Dealing with a Schizophrenic Parent

As I indicated in My Remembrance, our childhood was difficult for a variety of reasons. One of the main reasons was because of the obvious problems that our mother had. She was always violent and prone to sudden outbursts, which could turn physical at any moment. She could go from smiling to punching you in the face in a matter of seconds. You would never see it coming.

We did not know back then what was wrong with mom. She was obviously not like other mothers. She did not have much of a loving side. She avoided social situations. Her violence was nothing like the behavior that we saw from other parents.

Her behavior got worse as she got older. By the time she was in her late forties, she was hearing voices and becoming paranoid. She thought “the bad people” were everywhere. She refused to leave her house, even to cross the road to her mailbox. 

She began to lose weight at a rapid pace. She did not look well, and my older brother became concerned for her.

By this time, she and my step-father had split up for the last time. She lived alone, across the yard from my older brother and his first wife. 

When these symptoms first became bad, I lived out of the area. When I moved back, my brother’s wife called me and expressed their deep concern for mom’s welfare. They wanted me to come see mom for myself and then have a talk with them concerning what to do with mom.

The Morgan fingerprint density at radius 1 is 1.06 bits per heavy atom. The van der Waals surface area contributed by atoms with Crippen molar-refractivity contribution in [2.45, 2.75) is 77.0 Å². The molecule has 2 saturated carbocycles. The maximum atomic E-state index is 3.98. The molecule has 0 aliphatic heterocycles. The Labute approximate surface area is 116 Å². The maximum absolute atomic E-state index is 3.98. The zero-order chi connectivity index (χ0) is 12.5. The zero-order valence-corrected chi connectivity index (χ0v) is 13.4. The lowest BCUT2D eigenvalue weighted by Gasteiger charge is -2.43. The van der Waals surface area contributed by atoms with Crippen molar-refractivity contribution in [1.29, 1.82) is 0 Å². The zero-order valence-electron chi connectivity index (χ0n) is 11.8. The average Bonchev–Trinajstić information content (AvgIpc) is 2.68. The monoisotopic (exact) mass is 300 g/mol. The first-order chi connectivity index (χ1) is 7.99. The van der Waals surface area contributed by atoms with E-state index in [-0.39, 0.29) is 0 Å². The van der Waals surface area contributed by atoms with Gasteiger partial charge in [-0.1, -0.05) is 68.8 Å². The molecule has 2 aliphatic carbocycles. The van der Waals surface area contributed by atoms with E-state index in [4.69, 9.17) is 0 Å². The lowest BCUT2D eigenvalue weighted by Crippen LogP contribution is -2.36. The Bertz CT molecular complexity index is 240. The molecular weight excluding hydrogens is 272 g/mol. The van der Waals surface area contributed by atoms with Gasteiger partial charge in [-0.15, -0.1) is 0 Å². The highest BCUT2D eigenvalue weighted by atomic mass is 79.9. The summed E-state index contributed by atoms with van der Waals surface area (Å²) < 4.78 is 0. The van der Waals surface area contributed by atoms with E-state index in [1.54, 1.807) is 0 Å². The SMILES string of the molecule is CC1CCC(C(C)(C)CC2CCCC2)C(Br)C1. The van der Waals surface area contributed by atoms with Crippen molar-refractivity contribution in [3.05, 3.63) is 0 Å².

When I saw mom, I was horrified. She had lost so much weight, that her eyes were sunken in. She kept talking about “the bad people,” indicating that they were outside and watching her.

Although it broke my heart, we decided to meet with a local counseling agency, to make a plan for what to do next. The three of us met with a counselor, told her of mom’s behavior, and expressed our concern that she was going to die if we did not do something.

A plan was made to have her removed from her home and sent to the local hospital for evaluation. Since we knew that she would not leave under her own power, we had to send the police.

I couldn’t stand the thought of seeing this happen to mom, so I went straight home and waited for word of how it had gone. When my brother’s wife called me, it was clear that her mood was low. She told me that the police had tried to persuade mom to leave, but mom had refused. Left with no other alternative, they handcuffed her and forced her out of her home.

Mom was quite upset. She didn’t understand what was happening. She thought she was being arrested. She cried and protested. 

When I heard these things, I burst into tears. I could picture our mother’s fear. I could imagine how she felt, not knowing why she was apparently being arrested. 

They examined her in the local Emergency Room, seeing immediately that she had a lot of problems. With my brother’s consent, they moved her to a hospital in another city, one that had a Psych ward.